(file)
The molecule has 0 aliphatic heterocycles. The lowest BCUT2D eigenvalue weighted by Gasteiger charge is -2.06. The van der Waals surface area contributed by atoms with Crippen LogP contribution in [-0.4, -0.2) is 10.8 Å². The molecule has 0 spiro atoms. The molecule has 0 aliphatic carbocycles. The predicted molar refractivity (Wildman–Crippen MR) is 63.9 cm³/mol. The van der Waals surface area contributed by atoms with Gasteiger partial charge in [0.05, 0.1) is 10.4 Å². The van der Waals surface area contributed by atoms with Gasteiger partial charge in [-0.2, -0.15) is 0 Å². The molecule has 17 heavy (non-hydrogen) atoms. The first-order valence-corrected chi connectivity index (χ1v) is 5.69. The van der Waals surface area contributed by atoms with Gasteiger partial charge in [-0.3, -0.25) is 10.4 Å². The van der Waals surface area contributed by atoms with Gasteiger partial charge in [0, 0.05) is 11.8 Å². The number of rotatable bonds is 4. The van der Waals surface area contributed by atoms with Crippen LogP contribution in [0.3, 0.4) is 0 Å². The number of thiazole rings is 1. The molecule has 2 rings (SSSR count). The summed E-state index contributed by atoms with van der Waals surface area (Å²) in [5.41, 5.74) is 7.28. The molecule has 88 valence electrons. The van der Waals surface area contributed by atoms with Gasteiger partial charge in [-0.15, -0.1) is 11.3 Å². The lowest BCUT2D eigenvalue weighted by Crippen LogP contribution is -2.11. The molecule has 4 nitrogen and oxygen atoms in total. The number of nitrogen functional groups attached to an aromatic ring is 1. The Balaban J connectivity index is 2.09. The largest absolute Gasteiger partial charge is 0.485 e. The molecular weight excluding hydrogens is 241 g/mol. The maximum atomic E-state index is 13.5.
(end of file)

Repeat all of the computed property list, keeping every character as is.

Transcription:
The molecule has 0 aliphatic heterocycles. The lowest BCUT2D eigenvalue weighted by Gasteiger charge is -2.06. The van der Waals surface area contributed by atoms with Crippen LogP contribution in [-0.4, -0.2) is 10.8 Å². The molecule has 0 spiro atoms. The molecule has 0 aliphatic carbocycles. The predicted molar refractivity (Wildman–Crippen MR) is 63.9 cm³/mol. The van der Waals surface area contributed by atoms with Gasteiger partial charge in [0.05, 0.1) is 10.4 Å². The van der Waals surface area contributed by atoms with Gasteiger partial charge in [-0.2, -0.15) is 0 Å². The molecule has 17 heavy (non-hydrogen) atoms. The first-order valence-corrected chi connectivity index (χ1v) is 5.69. The van der Waals surface area contributed by atoms with Gasteiger partial charge in [-0.3, -0.25) is 10.4 Å². The van der Waals surface area contributed by atoms with Gasteiger partial charge in [0, 0.05) is 11.8 Å². The number of rotatable bonds is 4. The van der Waals surface area contributed by atoms with Crippen LogP contribution in [0.3, 0.4) is 0 Å². The number of thiazole rings is 1. The molecule has 2 rings (SSSR count). The summed E-state index contributed by atoms with van der Waals surface area (Å²) in [5.41, 5.74) is 7.28. The molecule has 88 valence electrons. The van der Waals surface area contributed by atoms with Gasteiger partial charge in [-0.15, -0.1) is 11.3 Å². The lowest BCUT2D eigenvalue weighted by Crippen LogP contribution is -2.11. The molecule has 4 nitrogen and oxygen atoms in total. The number of nitrogen functional groups attached to an aromatic ring is 1. The Balaban J connectivity index is 2.09. The largest absolute Gasteiger partial charge is 0.485 e. The molecular weight excluding hydrogens is 241 g/mol. The maximum atomic E-state index is 13.5.